Talk about a nuclear tale of two cities.
In Washington, D.C., Duke Energy's deposed CEO-for-a-moment Bill Johnson, now head of the Tennessee Valley Authority power company, stood at the podium of this week's Nuclear Energy Institute conference to unveil the industry's secret weapon.
It's a video of the North American Young Generation in Nuclear, the nuclear power industry's organization of youthful engineers and others who work at nuclear power plants. Some 300 of them, including a half dozen or so from a Duke nuclear plant in North Carolina, descended this week on Capitol Hill to spread the nuclear gospel to 200 members of Congress.
"It is very important that these people see that there are young people interested in nuclear science and technology and are advocating for a positive future," says the group's young chairwoman.
The organization delivers a compelling appeal to Congress to support nuclear power. And the video boosts morale at the Nuclear Energy Institute meeting where an industry gathered to celebrate the nation's few new nuclear power plant projects — in Georgia, South Carolina and Tennessee. Says NEI: Nuclear is "well positioned to expand" as the economy rebounds.
But in St. Petersburg, Duke Energy finds itself once again defending its caviar-priced $25 billion plan to build a two-reactor nuclear power plant in Levy County. A Tampa Bay Times analysis published Sunday concluded a natural gas plant would be cheaper to ratepayers in the long run.
The Times analysis found a gas plant could be built for a fraction of a nuclear power plant, and that its natural gas costs still would not equal those of a nuclear plant over the course of 60 years.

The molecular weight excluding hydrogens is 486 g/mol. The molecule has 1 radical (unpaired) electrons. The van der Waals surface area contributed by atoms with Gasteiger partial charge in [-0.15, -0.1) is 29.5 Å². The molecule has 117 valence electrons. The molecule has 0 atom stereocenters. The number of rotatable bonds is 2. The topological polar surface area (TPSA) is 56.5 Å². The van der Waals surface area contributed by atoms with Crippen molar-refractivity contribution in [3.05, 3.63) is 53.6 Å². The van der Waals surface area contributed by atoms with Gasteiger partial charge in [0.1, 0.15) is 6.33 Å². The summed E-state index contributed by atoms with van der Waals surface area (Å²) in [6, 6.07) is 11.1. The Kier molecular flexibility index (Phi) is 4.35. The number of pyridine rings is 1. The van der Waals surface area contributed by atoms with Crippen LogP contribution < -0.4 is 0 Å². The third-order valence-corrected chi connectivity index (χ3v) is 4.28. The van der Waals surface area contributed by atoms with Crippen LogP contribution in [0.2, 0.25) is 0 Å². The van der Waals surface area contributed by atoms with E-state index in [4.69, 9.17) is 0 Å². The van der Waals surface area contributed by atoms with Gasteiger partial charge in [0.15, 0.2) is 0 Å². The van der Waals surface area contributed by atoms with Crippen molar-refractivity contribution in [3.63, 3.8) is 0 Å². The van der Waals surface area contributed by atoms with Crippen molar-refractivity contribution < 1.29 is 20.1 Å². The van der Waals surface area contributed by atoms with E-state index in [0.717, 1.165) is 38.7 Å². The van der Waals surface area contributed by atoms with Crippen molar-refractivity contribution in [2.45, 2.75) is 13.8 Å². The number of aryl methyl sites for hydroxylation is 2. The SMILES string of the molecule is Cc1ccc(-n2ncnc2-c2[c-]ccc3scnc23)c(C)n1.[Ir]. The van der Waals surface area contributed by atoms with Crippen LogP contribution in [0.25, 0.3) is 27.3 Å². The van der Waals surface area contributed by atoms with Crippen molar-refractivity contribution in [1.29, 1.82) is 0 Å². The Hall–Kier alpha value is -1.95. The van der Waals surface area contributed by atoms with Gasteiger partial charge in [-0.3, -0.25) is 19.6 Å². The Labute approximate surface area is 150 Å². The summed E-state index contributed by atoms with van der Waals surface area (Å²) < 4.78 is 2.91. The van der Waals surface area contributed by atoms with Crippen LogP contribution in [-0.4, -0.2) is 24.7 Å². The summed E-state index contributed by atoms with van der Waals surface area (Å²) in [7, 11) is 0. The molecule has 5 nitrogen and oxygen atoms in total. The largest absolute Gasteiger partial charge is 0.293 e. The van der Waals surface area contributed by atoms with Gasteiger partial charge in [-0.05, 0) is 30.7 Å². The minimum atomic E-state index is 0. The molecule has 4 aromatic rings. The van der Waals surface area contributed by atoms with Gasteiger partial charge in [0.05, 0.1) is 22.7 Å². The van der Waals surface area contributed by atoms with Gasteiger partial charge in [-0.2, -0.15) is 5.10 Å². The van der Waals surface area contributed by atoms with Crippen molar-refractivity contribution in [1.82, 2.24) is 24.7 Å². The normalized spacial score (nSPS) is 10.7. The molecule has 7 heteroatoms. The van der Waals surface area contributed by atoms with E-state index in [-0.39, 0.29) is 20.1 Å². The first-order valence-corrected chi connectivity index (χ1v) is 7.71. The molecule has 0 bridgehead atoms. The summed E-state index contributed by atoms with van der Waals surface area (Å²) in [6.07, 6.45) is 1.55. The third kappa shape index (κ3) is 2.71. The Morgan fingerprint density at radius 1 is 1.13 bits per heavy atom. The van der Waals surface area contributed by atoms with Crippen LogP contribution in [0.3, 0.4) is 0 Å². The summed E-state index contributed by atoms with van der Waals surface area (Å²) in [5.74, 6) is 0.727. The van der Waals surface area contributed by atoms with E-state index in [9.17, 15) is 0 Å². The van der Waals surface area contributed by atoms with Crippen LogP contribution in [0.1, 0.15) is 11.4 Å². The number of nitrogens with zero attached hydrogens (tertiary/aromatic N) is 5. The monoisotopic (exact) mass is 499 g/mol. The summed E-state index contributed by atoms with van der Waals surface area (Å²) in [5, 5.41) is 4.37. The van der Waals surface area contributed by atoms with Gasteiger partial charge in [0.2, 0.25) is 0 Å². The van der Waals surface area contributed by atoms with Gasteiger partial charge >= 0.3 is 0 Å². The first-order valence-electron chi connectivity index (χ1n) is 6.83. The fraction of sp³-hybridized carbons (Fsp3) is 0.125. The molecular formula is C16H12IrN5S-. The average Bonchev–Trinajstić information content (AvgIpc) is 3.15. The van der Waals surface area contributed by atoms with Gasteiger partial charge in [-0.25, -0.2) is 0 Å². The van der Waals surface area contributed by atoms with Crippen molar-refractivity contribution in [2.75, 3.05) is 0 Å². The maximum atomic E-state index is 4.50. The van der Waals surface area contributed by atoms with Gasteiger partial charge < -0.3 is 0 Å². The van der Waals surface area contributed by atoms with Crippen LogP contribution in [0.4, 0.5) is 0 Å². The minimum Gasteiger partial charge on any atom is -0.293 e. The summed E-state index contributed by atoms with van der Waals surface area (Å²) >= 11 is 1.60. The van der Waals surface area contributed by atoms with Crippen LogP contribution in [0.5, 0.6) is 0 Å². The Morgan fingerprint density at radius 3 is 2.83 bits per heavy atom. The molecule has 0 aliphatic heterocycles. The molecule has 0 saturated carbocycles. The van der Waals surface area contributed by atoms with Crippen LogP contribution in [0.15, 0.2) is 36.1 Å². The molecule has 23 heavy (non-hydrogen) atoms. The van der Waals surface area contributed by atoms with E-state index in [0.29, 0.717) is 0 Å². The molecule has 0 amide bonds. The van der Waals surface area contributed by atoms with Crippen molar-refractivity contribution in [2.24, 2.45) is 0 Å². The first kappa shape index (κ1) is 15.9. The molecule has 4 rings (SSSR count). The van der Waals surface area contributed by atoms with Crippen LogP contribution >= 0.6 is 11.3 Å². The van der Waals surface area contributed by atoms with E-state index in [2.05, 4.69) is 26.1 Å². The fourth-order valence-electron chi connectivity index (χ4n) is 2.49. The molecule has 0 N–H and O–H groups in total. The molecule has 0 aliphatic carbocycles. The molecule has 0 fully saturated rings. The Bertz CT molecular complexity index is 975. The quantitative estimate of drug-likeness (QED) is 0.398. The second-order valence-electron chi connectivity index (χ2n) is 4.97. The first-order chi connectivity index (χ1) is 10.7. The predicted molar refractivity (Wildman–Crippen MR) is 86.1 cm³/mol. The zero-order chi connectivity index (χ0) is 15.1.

In response, Duke Energy Florida president Alex Glenn repeated the utility's claim that nuclear is cheaper. "To compare the long-term costs of a new nuclear plant versus a natural gas plant requires the assumption of many unknown variables," he said.
No doubt. But that comment suggests figuring the long-term cost of any power plant — including nuclear — requires some guesswork.
Regulated by Florida's subservient Public Service Commission and our gullible Legislature, Duke rarely finds itself challenged on matters of cost involving Florida power plants.
Maybe that's why Glenn suggests in his May 14 letter to the Times that an analysis is too complex for a 2,000-word news article.
In November 2011, a column ran in the Times about whether to fix the Crystal River nuclear power plant broken by a botched in-house repair. Written by Vincent Dolan, Glenn's predecessor, the column insisted that repairing Crystal River was the best solution — and quite beyond the grasp of a newspaper.
"This is a complex issue in a complex industry and not one that can be sufficiently addressed through the media," Dolan wrote, echoing Glenn's letter this week.
A year later, Duke closed the plant.
Now Duke is already collecting $1.5 billion in customer money without officially saying it will actually build the Levy County nuclear facility. The utility insists spending $25 billion is the cost effective thing to do.
Should we believe them this time?
Robert Trigaux can be reached at email@example.com.